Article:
But Ahmed believes that Davies deliberately misconstrued jokes he made about his links with Campbell, because he was set on fuelling his own agenda. "He doesn't like where The Observer is," he says. "He doesn't agree with The Observer's editorial position on the Iraq war. Because he doesn't understand that anyone could actually honestly hold the opinion that the removal of Saddam Hussein was the right course to take, he has to believe in a conspiracy."
Despite the accusations made against him personally, Ahmed reserves his strongest anger against Davies for an allegation made against his former editor and ally, Roger Alton. Davies states that some journalists suspected Alton was copying and pasting parts of emails from Alastair Campbell in to Observer leaders. "I spoke to Roger again about it last night," Ahmed says. "There is no way that it happened." Alton also denies the charge ("It's absolutely unbelievable. It would have made me a shit journalist and a shit human being," he says). Ahmed's loyalty to Alton, a man who showed great faith in him and who is now a close friend, is obvious. He says Alton's record at The Observer, putting on readership in a declining market and winning Newspaper of the Year, is testament to his ability as an editor. "I think in all this stuff, that is all too easily forgotten," he says, waving dismissively at the copy of Davies' book.
But Ahmed doesn't stop there. He says Alton was never presented with the serious allegation before it was published. "Nick is a coward," he says, calmly. "If he had attempted to write this sort of story for The Observer about another news organisation, I would have said, 'What does Roger Alton say about this?' Well, Nick Davies doesn't know what Roger Alton thinks about it, because Nick Davies never asked Roger Alton. He's meant to be the ethical journalist, telling us how to do our job. Well frankly, he hasn't done his job." Alton confirms that he was never approached about the allegations, saying he hasn't heard from Nick Davies "for seven or eight years". Davies admits that he never ran the accusations passed Alton himself, but says he did run them all past Alton's deputy, Paul Webster, during a two-hour meeting.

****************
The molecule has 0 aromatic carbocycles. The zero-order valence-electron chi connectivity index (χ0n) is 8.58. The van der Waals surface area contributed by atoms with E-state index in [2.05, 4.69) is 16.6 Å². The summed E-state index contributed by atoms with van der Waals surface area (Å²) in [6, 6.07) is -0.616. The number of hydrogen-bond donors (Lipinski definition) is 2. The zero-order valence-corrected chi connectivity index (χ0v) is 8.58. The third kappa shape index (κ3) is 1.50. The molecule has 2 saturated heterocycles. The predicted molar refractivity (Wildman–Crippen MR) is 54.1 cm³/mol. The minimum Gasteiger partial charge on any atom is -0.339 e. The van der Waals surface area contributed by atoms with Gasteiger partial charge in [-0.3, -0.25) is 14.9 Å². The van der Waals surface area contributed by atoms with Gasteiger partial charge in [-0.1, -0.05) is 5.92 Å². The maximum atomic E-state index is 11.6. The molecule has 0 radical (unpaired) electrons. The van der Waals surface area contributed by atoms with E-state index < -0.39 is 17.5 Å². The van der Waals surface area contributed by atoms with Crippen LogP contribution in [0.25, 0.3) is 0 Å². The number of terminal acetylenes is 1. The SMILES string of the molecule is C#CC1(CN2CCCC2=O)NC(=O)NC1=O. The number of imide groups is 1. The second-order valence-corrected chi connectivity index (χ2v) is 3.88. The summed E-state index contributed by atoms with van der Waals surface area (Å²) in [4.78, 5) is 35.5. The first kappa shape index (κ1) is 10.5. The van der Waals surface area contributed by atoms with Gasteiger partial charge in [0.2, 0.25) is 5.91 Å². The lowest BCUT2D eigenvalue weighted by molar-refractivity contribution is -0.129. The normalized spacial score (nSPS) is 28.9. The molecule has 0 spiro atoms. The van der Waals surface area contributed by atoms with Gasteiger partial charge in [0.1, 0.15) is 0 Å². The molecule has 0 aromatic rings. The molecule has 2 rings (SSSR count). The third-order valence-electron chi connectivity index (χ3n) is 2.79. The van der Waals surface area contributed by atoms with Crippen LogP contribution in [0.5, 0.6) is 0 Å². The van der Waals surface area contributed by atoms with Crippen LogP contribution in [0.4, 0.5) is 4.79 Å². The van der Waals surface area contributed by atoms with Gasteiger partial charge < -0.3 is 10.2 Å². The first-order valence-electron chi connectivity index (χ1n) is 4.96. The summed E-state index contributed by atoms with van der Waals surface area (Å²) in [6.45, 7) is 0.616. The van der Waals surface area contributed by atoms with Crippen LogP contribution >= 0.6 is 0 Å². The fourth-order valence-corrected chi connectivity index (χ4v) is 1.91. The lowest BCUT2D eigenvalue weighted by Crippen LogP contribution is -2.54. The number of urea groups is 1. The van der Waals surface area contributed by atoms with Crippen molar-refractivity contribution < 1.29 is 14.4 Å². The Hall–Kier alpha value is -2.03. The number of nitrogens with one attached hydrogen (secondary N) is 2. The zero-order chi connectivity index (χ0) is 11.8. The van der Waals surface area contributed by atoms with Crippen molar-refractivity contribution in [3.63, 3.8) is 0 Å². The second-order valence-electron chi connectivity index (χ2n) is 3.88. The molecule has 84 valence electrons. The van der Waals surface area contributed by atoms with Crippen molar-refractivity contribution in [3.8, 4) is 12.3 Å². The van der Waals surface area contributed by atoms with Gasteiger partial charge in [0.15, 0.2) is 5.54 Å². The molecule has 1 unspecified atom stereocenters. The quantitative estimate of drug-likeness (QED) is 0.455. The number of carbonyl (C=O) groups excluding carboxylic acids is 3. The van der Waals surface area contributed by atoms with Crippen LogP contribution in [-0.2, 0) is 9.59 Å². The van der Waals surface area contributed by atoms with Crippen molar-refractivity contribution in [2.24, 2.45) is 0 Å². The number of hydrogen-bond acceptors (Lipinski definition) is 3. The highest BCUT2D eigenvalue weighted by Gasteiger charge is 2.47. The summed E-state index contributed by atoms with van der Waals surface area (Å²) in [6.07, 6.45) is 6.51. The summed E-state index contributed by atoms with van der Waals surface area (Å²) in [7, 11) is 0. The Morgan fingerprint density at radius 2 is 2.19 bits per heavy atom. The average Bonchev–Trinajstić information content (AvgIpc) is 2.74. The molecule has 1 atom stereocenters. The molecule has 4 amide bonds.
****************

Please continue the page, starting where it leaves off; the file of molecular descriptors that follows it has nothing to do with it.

Ahmed's time at The Observer ended last year, when he left to become communications director for the Equality and Human Rights Commission. Rumours surfaced in the press that Nick Davies' book had something to do with his departure. Ahmed denies that, claiming he only read the book for the first time the night before our meeting. His decision to leave was affected by his prior knowledge that Alton was planning to leave the paper, though. Above all, he says, it was the challenge of something new that excited him. Still only 40, he retains an obvious energy and ambition for his new role.
With his journalistic reputation having taken a battering, he says he seriously considered taking legal action against Davies. In the end, what seems to have hurt him the most was the muddying of what he had regarded as his finest hour. "I worked bloody hard at The Observer and I think the paper was successful," he says. "I was proud to work for The Observer, and for Nick Davies to try to undermine that with these untrue and poisonous, agenda-fuelled allegations against me has been very, very difficult." Even former Observer colleagues critical of Ahmed don't doubt his hard work and journalistic talent. "He was a fluent and fast writer, and was always the first to arrive and the last to leave," says one. "But I did sometimes wonder that, maybe, there was just too much Kamal Ahmed in that paper."Reuse content